“We probably sent it out to a dozen potential candidates throughout the Midwest and the United States,” Flattery said.
Eventually the roundabout may be renamed Rosedale Roundabout, Flattery said.
And the Rosedale committee still hopes to build a barn-shaped structure near the area, he said — a goal they’ve had for many years.
“The original thought was to build a replica barn and use it as a year-round shelter, and someday we might do that anyway out at the park,” he said. “But to give it more visibility, and less costly we hope, would be to build the pig in the middle of the roundabout.”
There’s already information up on a trailhead near Rosedale Rapids about the Floyd story. The barn could make more space for more information in the future.
“This story will flow from the roundabout to the park itself,” he said. “Hopefully over time we can talk about Ronald Reagan and Lili Damita. Right now our goal is just to get the pig set up.”
Lili Damita was the French -American actress and singer who was at first married to Errol Flynn. After divorcing him, she remarried to Al Loomis, who owned the Rosedale farm. She is now buried in Fort Dodge’s Oakand Cemetery.
The committee members will select the winning artist from all submissions, and work with them to refine the design by April 30. Installation of the sculpture is scheduled for fall of this year. The committee includes Flattery, Dutcher, Anderson, Hope Thier, Janece Valentine, Kelly Halsted, Jim Kersten, Shelly Bottorf, Councilman Terry Moehnke, and Kevin Twait.
Floyd of Rosedale History
Provided by the Floyd of Rosedale Planning Committee
It all started in 1934, when the University of Minnesota Golden Gophers played a football game against the University of Iowa Hawkeyes.
Iowa’s running back Ozzie Simmons, who was one of few black players at the time, was singled out to be hit with excessive force during a 48-12 home loss to Minnesota. It’s said that Simmons was knocked unconscious three times before leaving the game in the second quarter.
When the time came for Iowa and Minnesota to face each other again in 1935, Iowa Gov. Clyde Herring warned Minnesota not to pull the same stunts it had the prior year. The day before the game, Herring issued a statement that read: “The University of Iowa football team will defeat the University of Minnesota tomorrow. Those Minnesotans will find 10 other top-notch football players besides Ozzie Simmons against them this year. Moreover, if the officials stand for any rough tactics like Minnesota used last year, I’m sure the crowd won’t.”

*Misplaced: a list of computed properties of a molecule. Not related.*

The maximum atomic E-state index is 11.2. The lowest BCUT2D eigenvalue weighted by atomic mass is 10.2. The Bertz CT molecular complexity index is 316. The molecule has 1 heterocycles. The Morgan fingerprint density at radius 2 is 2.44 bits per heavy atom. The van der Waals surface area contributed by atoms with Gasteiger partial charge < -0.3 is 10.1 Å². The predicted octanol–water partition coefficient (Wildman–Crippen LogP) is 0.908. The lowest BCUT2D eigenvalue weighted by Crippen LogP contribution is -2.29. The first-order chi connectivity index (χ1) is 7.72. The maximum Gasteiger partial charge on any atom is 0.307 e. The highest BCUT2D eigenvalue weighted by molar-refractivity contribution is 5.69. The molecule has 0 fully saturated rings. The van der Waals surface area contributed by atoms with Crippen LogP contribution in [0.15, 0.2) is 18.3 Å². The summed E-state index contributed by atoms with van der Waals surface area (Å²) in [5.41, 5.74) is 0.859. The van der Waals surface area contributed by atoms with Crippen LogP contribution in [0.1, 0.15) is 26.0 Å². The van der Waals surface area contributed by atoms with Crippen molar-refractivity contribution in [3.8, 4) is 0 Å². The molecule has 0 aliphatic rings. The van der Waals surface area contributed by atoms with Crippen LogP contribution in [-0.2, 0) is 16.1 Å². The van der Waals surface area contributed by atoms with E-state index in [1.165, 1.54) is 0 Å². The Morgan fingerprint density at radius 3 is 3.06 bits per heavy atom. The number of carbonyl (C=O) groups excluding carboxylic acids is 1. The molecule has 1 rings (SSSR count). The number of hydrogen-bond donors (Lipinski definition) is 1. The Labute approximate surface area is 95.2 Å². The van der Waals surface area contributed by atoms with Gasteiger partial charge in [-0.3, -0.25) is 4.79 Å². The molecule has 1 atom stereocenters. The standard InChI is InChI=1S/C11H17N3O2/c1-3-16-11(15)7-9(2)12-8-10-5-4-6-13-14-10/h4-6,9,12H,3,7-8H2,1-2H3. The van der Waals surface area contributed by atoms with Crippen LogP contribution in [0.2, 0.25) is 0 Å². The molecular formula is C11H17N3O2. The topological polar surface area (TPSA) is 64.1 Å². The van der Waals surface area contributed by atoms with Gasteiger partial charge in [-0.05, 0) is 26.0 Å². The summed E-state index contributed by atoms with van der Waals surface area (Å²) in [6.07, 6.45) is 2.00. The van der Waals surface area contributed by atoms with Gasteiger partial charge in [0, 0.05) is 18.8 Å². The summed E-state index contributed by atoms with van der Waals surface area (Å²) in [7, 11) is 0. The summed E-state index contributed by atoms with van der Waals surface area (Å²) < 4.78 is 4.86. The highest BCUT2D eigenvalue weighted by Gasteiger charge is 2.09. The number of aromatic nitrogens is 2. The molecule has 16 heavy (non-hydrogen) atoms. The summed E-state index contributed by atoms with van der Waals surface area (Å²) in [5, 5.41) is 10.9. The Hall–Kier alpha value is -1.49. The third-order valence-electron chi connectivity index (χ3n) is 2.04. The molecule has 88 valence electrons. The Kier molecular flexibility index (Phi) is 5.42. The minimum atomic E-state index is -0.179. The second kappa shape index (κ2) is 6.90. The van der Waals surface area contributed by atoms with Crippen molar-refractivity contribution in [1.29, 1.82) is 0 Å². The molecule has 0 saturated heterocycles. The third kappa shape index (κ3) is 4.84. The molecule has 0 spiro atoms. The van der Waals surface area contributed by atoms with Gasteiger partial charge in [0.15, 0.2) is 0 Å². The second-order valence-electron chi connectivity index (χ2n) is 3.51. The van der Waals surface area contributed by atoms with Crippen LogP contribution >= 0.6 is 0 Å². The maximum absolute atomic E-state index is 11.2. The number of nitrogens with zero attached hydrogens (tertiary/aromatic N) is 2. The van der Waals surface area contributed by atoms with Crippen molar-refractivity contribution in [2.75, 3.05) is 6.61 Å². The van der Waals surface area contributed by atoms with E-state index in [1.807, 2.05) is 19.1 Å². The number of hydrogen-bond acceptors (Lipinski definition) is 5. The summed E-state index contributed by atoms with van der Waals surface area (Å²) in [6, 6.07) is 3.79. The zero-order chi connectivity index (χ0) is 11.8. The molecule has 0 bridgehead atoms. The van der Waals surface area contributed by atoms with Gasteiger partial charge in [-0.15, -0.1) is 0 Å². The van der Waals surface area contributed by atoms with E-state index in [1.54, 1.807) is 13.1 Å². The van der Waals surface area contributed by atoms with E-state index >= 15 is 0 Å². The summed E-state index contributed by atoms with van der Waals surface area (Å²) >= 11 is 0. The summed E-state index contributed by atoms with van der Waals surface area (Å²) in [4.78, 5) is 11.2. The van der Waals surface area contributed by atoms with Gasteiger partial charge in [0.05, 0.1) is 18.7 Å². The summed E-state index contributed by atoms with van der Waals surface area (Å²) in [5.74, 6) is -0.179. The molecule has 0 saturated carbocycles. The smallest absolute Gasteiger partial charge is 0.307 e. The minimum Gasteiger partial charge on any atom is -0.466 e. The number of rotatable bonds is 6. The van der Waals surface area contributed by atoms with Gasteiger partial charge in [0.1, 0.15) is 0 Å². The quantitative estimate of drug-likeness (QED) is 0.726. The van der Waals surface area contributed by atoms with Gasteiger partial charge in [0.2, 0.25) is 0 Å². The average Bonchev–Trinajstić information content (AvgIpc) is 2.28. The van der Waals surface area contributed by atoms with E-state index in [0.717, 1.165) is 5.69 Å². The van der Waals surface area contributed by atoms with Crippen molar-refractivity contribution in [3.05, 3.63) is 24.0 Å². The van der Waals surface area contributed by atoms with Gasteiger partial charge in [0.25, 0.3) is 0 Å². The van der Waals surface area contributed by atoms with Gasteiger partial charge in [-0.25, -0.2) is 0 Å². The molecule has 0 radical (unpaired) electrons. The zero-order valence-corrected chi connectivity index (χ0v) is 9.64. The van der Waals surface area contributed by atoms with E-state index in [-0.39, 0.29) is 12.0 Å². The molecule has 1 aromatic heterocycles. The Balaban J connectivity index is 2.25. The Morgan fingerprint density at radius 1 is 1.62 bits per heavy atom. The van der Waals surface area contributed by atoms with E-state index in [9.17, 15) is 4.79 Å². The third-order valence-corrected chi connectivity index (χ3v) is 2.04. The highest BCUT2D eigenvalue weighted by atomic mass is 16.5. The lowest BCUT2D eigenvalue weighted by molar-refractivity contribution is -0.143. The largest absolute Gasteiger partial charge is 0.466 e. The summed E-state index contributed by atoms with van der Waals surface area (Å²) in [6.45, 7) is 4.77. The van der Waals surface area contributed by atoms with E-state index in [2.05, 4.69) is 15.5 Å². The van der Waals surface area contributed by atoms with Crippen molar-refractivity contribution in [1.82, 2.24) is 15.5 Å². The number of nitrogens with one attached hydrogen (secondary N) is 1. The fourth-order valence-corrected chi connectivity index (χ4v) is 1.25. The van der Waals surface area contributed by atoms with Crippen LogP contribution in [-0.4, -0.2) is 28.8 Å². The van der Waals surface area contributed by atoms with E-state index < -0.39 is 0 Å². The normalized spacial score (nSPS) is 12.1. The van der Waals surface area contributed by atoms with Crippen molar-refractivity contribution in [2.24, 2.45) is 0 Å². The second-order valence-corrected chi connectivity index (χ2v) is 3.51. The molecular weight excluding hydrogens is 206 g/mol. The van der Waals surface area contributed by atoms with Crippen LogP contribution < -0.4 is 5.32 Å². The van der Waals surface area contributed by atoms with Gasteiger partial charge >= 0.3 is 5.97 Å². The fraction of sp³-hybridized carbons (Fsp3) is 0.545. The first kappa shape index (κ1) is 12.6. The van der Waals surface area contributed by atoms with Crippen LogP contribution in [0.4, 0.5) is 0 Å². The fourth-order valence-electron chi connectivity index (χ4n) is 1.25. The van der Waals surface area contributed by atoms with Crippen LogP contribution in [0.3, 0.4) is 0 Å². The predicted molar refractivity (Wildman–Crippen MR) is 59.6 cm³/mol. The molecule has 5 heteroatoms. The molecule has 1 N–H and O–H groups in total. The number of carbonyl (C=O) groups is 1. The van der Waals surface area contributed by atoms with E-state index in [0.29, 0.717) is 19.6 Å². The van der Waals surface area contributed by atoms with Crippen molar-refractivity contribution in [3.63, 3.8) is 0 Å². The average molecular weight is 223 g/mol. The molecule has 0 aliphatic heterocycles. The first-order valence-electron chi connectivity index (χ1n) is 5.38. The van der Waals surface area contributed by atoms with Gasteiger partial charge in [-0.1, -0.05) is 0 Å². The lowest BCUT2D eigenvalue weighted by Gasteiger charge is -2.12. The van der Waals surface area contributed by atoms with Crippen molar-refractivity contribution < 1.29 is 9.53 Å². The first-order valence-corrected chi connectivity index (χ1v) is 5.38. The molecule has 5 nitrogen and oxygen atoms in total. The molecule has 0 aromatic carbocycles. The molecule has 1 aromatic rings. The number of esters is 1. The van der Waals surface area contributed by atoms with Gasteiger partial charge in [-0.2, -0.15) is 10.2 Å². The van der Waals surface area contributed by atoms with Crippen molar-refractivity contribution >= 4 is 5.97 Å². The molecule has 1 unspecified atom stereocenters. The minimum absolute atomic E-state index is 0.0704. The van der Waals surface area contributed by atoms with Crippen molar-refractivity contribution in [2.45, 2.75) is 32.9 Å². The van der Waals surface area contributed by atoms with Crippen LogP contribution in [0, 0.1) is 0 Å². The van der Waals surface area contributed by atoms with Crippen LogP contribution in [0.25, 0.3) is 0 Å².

Minnesota Gov. Floyd Olson sent a telegram to Herring on game-day morning, which read, “Dear Clyde, Minnesota folks excited over your statement about the Iowa crowd lynching the Minnesota football team. I have assured them that you are a law-abiding gentleman and are only trying to get our goat. The Minnesota team will tackle clean, but, oh! how hard, Clyde. If you seriously think Iowa has any chance to win, I will bet you a Minnesota prize hog against an Iowa prize hog that Minnesota wins today. The loser must deliver the hog in person to the winner. Accept my bet through a reporter. You are getting odds because Minnesota raises better hogs than Iowa. My best personal regards and condolences”.
Herring accepted. The Gophers won 13-6 without incident and Iowa star Ozzie Simmons played an injury-free game. Afterwards, the Minnesota players went out of their way to compliment Simmons, and Simmons praised the Gophers for their clean, hard-fought play.
Herring obtained an award-winning prize pig which had been donated by Allen Loomis, the owner of Rosedale Farms near Fort Dodge. Dubbed Floyd after the Minnesota governor, the pig was the brother of Blue Boy from Will Rogers’ movie “State Fair”. A few days following the game, Herring collected Floyd of Rosedale and personally walked him into Olson’s carpeted office.
Since the two schools could not continue wagering a live pig, Olson commissioned St. Paul sculptor Charles Brioschi to capture Floyd’s image. The result is a 98 pound bronze trophy, 21 inches long and 15 inches high. Iowa and Minnesota have played for Floyd of Rosedale every year since. The winner of the game is entitled to keep the trophy until the following year’s contest.
Learn more about the Rosedale Roundabout project at fortdodgepublicart.org/floyd-of-rosedale.